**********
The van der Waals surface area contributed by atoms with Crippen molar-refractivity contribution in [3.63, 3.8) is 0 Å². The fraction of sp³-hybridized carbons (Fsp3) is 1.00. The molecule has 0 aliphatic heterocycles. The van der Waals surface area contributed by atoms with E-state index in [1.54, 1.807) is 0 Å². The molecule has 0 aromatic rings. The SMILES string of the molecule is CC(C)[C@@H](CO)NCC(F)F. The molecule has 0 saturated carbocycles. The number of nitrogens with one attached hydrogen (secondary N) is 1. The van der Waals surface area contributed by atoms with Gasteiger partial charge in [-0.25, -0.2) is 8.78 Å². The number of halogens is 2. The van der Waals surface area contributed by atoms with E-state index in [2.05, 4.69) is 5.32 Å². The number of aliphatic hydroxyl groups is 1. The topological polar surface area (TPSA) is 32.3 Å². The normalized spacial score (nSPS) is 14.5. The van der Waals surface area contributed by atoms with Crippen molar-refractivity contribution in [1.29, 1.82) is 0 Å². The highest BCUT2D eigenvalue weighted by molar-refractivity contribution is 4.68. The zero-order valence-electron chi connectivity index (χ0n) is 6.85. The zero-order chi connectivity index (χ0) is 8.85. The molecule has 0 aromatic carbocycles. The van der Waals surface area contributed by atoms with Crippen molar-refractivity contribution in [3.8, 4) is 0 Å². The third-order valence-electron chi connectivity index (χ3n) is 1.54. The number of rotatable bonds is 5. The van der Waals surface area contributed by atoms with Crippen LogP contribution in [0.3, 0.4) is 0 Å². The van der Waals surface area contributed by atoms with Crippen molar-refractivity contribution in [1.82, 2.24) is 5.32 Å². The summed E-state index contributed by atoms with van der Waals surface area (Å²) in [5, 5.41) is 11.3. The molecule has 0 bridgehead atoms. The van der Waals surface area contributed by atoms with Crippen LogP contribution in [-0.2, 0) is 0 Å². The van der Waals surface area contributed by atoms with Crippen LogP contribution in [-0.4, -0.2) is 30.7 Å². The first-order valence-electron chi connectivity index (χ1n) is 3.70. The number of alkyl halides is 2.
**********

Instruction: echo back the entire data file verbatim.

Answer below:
The van der Waals surface area contributed by atoms with Crippen molar-refractivity contribution in [3.63, 3.8) is 0 Å². The fraction of sp³-hybridized carbons (Fsp3) is 1.00. The molecule has 0 aliphatic heterocycles. The van der Waals surface area contributed by atoms with E-state index in [1.54, 1.807) is 0 Å². The molecule has 0 aromatic rings. The SMILES string of the molecule is CC(C)[C@@H](CO)NCC(F)F. The molecule has 0 saturated carbocycles. The number of nitrogens with one attached hydrogen (secondary N) is 1. The van der Waals surface area contributed by atoms with Gasteiger partial charge in [-0.25, -0.2) is 8.78 Å². The number of halogens is 2. The van der Waals surface area contributed by atoms with E-state index in [2.05, 4.69) is 5.32 Å². The number of aliphatic hydroxyl groups is 1. The topological polar surface area (TPSA) is 32.3 Å². The normalized spacial score (nSPS) is 14.5. The van der Waals surface area contributed by atoms with Crippen molar-refractivity contribution in [1.29, 1.82) is 0 Å². The highest BCUT2D eigenvalue weighted by molar-refractivity contribution is 4.68. The zero-order valence-electron chi connectivity index (χ0n) is 6.85. The zero-order chi connectivity index (χ0) is 8.85. The molecule has 0 aromatic carbocycles. The van der Waals surface area contributed by atoms with Crippen molar-refractivity contribution in [3.8, 4) is 0 Å². The third-order valence-electron chi connectivity index (χ3n) is 1.54. The number of rotatable bonds is 5. The van der Waals surface area contributed by atoms with Crippen LogP contribution in [0.3, 0.4) is 0 Å². The van der Waals surface area contributed by atoms with Crippen molar-refractivity contribution in [1.82, 2.24) is 5.32 Å². The summed E-state index contributed by atoms with van der Waals surface area (Å²) in [5, 5.41) is 11.3. The molecule has 0 bridgehead atoms. The van der Waals surface area contributed by atoms with Crippen LogP contribution in [-0.2, 0) is 0 Å². The van der Waals surface area contributed by atoms with Crippen LogP contribution in [-0.4, -0.2) is 30.7 Å². The first-order valence-electron chi connectivity index (χ1n) is 3.70. The number of alkyl halides is 2.